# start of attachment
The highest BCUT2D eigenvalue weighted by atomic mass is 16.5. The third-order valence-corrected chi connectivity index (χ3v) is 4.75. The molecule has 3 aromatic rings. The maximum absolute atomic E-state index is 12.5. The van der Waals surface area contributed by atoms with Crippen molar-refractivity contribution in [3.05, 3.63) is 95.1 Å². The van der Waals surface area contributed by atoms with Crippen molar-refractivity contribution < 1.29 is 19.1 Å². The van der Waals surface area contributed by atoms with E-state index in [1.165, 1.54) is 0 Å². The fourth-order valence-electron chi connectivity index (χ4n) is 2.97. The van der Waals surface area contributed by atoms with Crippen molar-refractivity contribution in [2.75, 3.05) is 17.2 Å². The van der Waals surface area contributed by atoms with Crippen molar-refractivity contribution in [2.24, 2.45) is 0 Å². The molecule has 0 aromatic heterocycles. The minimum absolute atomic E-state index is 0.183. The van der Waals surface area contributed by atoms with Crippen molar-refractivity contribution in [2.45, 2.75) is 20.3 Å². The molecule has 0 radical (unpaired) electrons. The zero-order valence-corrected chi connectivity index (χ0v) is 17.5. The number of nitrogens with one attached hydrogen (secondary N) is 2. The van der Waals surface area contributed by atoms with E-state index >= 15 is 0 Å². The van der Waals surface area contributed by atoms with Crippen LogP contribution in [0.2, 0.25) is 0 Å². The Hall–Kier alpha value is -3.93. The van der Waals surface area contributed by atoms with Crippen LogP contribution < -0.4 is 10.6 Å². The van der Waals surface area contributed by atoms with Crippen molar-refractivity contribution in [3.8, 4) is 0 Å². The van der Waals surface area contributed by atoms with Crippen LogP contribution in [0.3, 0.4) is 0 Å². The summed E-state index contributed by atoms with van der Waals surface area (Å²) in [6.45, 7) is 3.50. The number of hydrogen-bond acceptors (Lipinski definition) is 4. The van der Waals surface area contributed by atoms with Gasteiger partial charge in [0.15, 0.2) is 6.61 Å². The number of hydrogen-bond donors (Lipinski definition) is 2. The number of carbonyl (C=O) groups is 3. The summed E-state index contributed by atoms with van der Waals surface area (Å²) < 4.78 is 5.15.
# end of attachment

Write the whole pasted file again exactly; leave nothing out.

The highest BCUT2D eigenvalue weighted by atomic mass is 16.5. The third-order valence-corrected chi connectivity index (χ3v) is 4.75. The molecule has 3 aromatic rings. The maximum absolute atomic E-state index is 12.5. The van der Waals surface area contributed by atoms with Crippen molar-refractivity contribution in [3.05, 3.63) is 95.1 Å². The van der Waals surface area contributed by atoms with Crippen molar-refractivity contribution < 1.29 is 19.1 Å². The van der Waals surface area contributed by atoms with E-state index in [1.165, 1.54) is 0 Å². The fourth-order valence-electron chi connectivity index (χ4n) is 2.97. The van der Waals surface area contributed by atoms with Crippen molar-refractivity contribution in [2.75, 3.05) is 17.2 Å². The van der Waals surface area contributed by atoms with Crippen molar-refractivity contribution in [2.24, 2.45) is 0 Å². The molecule has 0 aromatic heterocycles. The minimum absolute atomic E-state index is 0.183. The van der Waals surface area contributed by atoms with Crippen molar-refractivity contribution in [2.45, 2.75) is 20.3 Å². The molecule has 0 radical (unpaired) electrons. The zero-order valence-corrected chi connectivity index (χ0v) is 17.5. The number of nitrogens with one attached hydrogen (secondary N) is 2. The van der Waals surface area contributed by atoms with E-state index >= 15 is 0 Å². The van der Waals surface area contributed by atoms with Crippen LogP contribution in [0.2, 0.25) is 0 Å². The Hall–Kier alpha value is -3.93. The van der Waals surface area contributed by atoms with Crippen LogP contribution < -0.4 is 10.6 Å². The van der Waals surface area contributed by atoms with Crippen molar-refractivity contribution in [3.8, 4) is 0 Å². The van der Waals surface area contributed by atoms with Crippen LogP contribution in [0.3, 0.4) is 0 Å². The summed E-state index contributed by atoms with van der Waals surface area (Å²) in [6.45, 7) is 3.50. The number of hydrogen-bond acceptors (Lipinski definition) is 4. The van der Waals surface area contributed by atoms with Gasteiger partial charge in [0.15, 0.2) is 6.61 Å². The number of hydrogen-bond donors (Lipinski definition) is 2. The number of carbonyl (C=O) groups is 3. The summed E-state index contributed by atoms with van der Waals surface area (Å²) < 4.78 is 5.15.